• it must be resident or incorporated in the EU;
  • it must be subject to foreign tax of a minimum of 15%;
  • it must not derive more than 50% of its income from passive interest or royalties.

Participating Exemption

Income derived from a participating holding or from the disposal of such holding will qualify for a participation exemption, which is intended to exempt from tax dividends and gains derived from such holdings. The income derived from a participating holding which qualifies for a participation exemption, may be altogether excluded from the tax return and as a result no tax will be due.


Maltese legislation provides for four types of relief from double taxation of foreign source income.

These include:

  • Treaty Relief: Malta has concluded over 50 double taxation agreements which are mostly based on the OECD Model Convention. Such treaties ensure that the same income is never taxed twice in different countries. In order to claim double tax relief in Malta, evidence of tax paid in a foreign country is required and it is also necessary that the person claiming such relief be resident in Malta in the year preceding the year of assessment.
  • Commonwealth Relief: This is relief granted for taxes paid to British Commonwealth countries in respect of income derived from those countries.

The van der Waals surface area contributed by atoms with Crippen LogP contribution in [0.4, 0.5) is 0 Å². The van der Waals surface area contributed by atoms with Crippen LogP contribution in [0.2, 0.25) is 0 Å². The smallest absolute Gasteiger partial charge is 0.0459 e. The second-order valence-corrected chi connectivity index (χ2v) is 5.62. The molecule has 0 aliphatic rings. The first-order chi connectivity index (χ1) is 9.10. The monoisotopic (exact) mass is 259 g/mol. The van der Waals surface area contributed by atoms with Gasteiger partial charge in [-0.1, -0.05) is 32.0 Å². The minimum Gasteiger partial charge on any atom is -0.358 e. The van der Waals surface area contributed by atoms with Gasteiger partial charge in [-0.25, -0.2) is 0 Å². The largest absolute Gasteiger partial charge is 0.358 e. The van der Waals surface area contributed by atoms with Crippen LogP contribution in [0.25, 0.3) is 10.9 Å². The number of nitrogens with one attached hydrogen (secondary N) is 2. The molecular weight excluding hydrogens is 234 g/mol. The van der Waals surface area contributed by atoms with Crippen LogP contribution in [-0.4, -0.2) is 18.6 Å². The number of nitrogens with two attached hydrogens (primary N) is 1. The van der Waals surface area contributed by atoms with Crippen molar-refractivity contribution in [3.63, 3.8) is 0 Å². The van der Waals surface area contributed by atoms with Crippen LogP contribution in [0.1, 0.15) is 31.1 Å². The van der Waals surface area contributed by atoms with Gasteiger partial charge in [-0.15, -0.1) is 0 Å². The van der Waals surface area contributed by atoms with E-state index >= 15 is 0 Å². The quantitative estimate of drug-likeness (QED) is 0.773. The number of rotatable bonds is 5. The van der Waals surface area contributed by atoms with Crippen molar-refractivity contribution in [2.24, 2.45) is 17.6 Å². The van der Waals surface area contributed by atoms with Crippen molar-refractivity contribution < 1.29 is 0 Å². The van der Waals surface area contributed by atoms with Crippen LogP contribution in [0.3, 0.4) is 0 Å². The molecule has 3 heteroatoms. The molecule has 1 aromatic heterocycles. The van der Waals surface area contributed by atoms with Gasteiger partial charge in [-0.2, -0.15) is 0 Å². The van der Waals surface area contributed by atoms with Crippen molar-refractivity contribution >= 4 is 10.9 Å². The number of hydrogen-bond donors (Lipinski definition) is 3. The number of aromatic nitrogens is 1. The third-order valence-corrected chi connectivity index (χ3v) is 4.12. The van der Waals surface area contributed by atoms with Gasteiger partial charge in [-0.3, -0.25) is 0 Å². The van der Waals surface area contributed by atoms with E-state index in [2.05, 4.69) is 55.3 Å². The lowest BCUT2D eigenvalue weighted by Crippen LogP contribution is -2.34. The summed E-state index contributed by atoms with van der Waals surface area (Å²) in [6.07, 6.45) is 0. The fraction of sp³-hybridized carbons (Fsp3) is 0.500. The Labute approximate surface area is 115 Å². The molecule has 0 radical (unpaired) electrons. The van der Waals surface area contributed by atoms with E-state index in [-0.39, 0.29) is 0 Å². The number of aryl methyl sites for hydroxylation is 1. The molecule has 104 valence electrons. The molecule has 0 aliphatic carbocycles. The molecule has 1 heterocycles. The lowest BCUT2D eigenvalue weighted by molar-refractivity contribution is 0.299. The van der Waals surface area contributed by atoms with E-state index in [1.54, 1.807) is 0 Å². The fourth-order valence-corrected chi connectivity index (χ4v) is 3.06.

• Unilateral Relief: This shall be applicable when calculating a person’s tax liability in those cases where double taxation relief and relief in respect of Commonwealth income tax are not available to the person making the claim. Through such relief, any overseas tax suffered is allowed as a credit against the tax chargeable in Malta which is levied on the gross amount. Unilateral relief for underlying tax is also available where the taxpayer is a person who holds more than 10% of the voting power of the overseas company paying the dividend.
  • Flat Rate Foreign Tax Credit (FRFTC): This is only available to Maltese companies which receive income from overseas in cases where the other forms of relief from double taxation are not available. The flat rate foreign tax credit is calculated at 25% of the amount of the overseas income or gain received by the company, before allowable expenses.


Maltese law offers the possibility to companies incorporated or constituted outside Malta to conduct business in or through Malta by setting up a branch in Malta. One of the implications of such is that a branch of an oversea company is treated as a permanent establishment for tax purposes. This means that it would be taxable in Malta only on those profits ‘attributable’ to the Maltese permanent establishment. Income tax would be charged at the rate of 35% if such oversea company is any body of persons constituted, incorporated or registered outside Malta. Furthermore, all fiscal benefits granted to companies incorporated or resident in Malta are also extended to branches therefore use of a branch may create an optimal solution in international tax planning strategies.

Apart from all the above-mentioned beneficial qualities of the Maltese tax regime, other specific incentives further apply to particular niche areas of the market particularly in relation to aircraft, shipping, manufacturing, I-gaming, media and entertainment companies as well as in the field of financial services.